His feigned madness is maintained throughout the entire play because it allows him to follow through with his plans, which makes Hamlet not only completely sane, but truly genius. Maybe Hamlet thought too much, but he thought (and acted) as only a sane man could. He commits no actions whatsoever without much thought and reason, and he is far too organized, particular, and articulate to be proclaimed insane. His one downfall is also responsible of his many successes: his intelligence. Hamlet thinks far too much and has too much of a conscience to behave as a madman would, and going on a murdering rampage to kill Claudius.
HAMLET Shakespeare’s tragedy Hamlet, is one of the most analyzed plays in existence due to its vivid dramatization of melancholy and insanity. There is sufficient evidence displayed in the play that Hamlet deliberately feigns his fits of madness. He puts on this act to deceive people such as the King and his following attendants into thinking he was no threat. Hamlet needed to distract attention from the investigation concerning his father’s death so he could baffle those who intend on preventing him in his quest for revenge. In light of the fact that Hamlet had claimed to “put an antic disposition on” (1.5.180) his choice to do so actually lead to his downfall.
This madness is not, however, sustained when guard is unnecessary. Maybe Hamlet thought too much, but he thought as a sane man would. He commits no actions without reason, and he is far too astute and organized to be proclaimed mentally unstable. Hamlet?s portrayal of a madman is also very complex because it allows not only his points to be made, but in a believably insane way, which contrasts greatly with the expected ramblings of a truly insane person. Bibliography: Shakespeare, William.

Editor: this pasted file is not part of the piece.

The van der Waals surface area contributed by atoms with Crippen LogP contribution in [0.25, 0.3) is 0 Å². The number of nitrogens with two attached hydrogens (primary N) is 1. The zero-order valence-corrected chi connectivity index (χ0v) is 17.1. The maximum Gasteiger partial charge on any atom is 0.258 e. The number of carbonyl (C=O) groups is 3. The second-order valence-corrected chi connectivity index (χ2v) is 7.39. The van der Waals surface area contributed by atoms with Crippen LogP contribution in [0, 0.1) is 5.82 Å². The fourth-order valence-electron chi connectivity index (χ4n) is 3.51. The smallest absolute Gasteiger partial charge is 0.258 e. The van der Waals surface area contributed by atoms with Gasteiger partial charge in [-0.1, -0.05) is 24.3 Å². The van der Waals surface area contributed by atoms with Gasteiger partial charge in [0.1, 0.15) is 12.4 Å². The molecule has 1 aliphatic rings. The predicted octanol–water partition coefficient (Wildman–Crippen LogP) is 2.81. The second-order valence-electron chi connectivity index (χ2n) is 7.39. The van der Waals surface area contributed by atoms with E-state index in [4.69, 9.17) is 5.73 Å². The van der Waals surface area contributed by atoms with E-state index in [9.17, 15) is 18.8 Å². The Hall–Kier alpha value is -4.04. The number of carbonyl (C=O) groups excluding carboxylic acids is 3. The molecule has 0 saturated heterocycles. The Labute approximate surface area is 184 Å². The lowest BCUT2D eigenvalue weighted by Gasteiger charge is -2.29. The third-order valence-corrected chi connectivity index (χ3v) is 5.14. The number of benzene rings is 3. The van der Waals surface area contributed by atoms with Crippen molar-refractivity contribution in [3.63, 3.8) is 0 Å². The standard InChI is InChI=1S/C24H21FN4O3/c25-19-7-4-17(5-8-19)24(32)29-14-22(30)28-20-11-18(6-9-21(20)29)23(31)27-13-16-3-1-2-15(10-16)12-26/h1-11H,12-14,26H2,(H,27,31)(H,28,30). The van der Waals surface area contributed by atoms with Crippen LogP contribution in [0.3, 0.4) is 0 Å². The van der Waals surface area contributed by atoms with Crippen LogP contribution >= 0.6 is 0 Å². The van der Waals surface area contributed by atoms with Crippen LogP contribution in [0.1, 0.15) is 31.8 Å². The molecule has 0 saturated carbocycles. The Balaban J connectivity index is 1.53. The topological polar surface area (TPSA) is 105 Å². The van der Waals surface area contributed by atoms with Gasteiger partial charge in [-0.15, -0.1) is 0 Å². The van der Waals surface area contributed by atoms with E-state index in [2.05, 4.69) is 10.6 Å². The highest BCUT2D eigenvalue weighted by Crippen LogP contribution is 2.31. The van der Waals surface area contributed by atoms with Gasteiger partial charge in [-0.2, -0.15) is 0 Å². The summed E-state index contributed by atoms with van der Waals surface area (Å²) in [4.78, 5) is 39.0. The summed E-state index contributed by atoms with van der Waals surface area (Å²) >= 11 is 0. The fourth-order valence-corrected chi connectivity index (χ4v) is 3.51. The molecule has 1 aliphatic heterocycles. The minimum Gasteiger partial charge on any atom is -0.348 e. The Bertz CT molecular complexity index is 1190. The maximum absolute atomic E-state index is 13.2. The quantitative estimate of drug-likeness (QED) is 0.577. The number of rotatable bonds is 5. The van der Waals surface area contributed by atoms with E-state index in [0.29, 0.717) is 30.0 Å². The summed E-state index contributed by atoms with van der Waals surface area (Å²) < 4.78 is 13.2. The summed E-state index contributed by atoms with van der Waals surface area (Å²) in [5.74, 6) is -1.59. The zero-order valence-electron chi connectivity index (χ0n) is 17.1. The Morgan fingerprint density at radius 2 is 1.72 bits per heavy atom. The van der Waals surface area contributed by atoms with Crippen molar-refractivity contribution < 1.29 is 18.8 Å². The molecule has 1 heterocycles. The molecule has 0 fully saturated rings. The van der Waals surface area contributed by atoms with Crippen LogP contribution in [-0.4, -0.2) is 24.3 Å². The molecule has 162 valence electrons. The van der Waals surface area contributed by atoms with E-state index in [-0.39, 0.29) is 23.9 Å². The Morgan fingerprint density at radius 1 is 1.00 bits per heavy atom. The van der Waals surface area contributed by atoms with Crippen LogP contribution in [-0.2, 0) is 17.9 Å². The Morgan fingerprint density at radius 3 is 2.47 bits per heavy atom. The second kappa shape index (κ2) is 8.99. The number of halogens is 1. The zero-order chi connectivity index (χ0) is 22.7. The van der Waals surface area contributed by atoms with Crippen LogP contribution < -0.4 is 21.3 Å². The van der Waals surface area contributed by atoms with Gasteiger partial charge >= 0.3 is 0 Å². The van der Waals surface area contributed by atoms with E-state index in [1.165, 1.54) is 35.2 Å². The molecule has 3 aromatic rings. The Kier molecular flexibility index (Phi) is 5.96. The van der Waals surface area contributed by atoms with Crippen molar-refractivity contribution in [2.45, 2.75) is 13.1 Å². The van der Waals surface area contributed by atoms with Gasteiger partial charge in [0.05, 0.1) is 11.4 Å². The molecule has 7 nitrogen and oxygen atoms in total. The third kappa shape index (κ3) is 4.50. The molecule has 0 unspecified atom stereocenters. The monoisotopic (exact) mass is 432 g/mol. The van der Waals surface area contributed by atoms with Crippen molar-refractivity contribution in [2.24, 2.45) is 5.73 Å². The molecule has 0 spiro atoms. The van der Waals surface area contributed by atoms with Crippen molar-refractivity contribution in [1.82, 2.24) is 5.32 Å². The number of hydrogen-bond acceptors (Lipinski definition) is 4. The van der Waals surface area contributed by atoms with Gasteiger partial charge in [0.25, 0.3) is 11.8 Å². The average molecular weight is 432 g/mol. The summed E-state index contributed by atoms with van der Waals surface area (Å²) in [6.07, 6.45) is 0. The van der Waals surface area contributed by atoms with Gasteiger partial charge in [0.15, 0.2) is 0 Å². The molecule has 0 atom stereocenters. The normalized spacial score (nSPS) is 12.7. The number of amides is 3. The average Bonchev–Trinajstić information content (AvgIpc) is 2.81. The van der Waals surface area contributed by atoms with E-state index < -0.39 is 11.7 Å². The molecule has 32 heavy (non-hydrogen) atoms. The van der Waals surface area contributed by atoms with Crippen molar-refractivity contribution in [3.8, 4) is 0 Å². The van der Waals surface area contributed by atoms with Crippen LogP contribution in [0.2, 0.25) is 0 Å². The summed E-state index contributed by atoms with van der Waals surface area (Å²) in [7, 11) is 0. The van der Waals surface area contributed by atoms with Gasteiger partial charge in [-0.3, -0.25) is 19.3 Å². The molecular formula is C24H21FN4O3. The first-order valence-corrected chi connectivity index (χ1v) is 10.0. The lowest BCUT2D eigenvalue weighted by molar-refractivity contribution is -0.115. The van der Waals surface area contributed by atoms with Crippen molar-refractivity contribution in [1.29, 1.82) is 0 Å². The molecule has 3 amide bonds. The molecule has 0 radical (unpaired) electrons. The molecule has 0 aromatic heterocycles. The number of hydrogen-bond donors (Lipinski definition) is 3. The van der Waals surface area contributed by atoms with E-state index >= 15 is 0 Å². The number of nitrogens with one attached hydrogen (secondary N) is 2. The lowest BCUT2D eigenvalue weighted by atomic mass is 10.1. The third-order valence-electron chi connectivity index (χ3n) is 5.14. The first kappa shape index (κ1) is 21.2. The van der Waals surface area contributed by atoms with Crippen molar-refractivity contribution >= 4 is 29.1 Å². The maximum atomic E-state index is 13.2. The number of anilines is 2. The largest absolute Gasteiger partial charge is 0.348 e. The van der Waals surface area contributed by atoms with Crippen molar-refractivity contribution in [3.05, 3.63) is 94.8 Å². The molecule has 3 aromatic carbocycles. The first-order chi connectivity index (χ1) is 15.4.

151). Those words further emphasize the complete betrayal and the disastrous affects Othello's over trust in one man had on his life. The Tragedy of Othello is yet another vehicle through which Shakespeare is able to express his genius as a playwright. He skillfully utilized all of the requirements needed to satisfy Aristotle's requirements for a true tragedy. Shakespeare's brilliant use of language captivates the audience as well as touching them on a personal level because of how understandable the events and human characteristics were.
Hamlet uses his anger against Ophelia to hurt her, which ends with her suicide. Hamlet is the tragic hero of the play because he is a prince with nobility that others look up to and he has a tragic flaw of wrath, which ultimately destroyed himself. Shakespeare did not intend his dark prince to be insane supports the idea that he was intended to be firmly rooted in reason. His anger results in his need to seek revenge on his uncle, the contribution to Ophelia suicide, and finally the death of himself along with many others. In the end Hamlet realized his defect, but also that there was no possible way he could avoid his awful predicament.